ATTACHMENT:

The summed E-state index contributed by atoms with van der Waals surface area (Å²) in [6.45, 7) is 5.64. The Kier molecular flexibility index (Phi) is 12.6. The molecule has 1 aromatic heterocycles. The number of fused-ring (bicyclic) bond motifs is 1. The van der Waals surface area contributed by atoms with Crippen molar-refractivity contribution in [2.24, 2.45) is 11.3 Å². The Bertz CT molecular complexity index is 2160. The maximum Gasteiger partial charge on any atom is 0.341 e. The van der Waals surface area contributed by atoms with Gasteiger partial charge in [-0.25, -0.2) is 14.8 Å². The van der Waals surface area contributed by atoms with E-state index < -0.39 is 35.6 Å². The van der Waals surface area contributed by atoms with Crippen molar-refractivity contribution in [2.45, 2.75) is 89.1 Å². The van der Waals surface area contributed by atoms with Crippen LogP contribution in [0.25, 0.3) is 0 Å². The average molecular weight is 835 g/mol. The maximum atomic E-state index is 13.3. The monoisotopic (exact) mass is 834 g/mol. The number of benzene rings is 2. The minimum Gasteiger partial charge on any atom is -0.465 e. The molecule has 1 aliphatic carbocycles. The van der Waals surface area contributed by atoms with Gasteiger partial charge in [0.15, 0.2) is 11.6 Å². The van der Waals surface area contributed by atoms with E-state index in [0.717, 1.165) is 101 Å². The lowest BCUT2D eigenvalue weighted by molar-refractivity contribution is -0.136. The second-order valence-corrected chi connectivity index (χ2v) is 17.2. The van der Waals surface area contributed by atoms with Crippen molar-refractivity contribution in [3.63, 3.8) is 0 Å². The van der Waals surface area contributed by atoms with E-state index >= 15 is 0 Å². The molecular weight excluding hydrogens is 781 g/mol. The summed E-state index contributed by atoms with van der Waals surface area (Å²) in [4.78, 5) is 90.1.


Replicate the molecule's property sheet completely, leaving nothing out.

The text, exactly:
The summed E-state index contributed by atoms with van der Waals surface area (Å²) in [6.45, 7) is 5.64. The Kier molecular flexibility index (Phi) is 12.6. The molecule has 1 aromatic heterocycles. The number of fused-ring (bicyclic) bond motifs is 1. The van der Waals surface area contributed by atoms with Crippen molar-refractivity contribution in [2.24, 2.45) is 11.3 Å². The Bertz CT molecular complexity index is 2160. The maximum Gasteiger partial charge on any atom is 0.341 e. The van der Waals surface area contributed by atoms with Gasteiger partial charge in [-0.25, -0.2) is 14.8 Å². The van der Waals surface area contributed by atoms with E-state index < -0.39 is 35.6 Å². The van der Waals surface area contributed by atoms with Crippen molar-refractivity contribution in [2.45, 2.75) is 89.1 Å². The van der Waals surface area contributed by atoms with Crippen LogP contribution in [0.25, 0.3) is 0 Å². The average molecular weight is 835 g/mol. The maximum atomic E-state index is 13.3. The monoisotopic (exact) mass is 834 g/mol. The number of benzene rings is 2. The minimum Gasteiger partial charge on any atom is -0.465 e. The molecule has 1 aliphatic carbocycles. The van der Waals surface area contributed by atoms with Gasteiger partial charge in [0.15, 0.2) is 11.6 Å². The van der Waals surface area contributed by atoms with E-state index in [0.717, 1.165) is 101 Å². The lowest BCUT2D eigenvalue weighted by molar-refractivity contribution is -0.136. The second-order valence-corrected chi connectivity index (χ2v) is 17.2. The van der Waals surface area contributed by atoms with Crippen molar-refractivity contribution in [3.63, 3.8) is 0 Å². The van der Waals surface area contributed by atoms with E-state index >= 15 is 0 Å². The molecular weight excluding hydrogens is 781 g/mol. The summed E-state index contributed by atoms with van der Waals surface area (Å²) in [4.78, 5) is 90.1.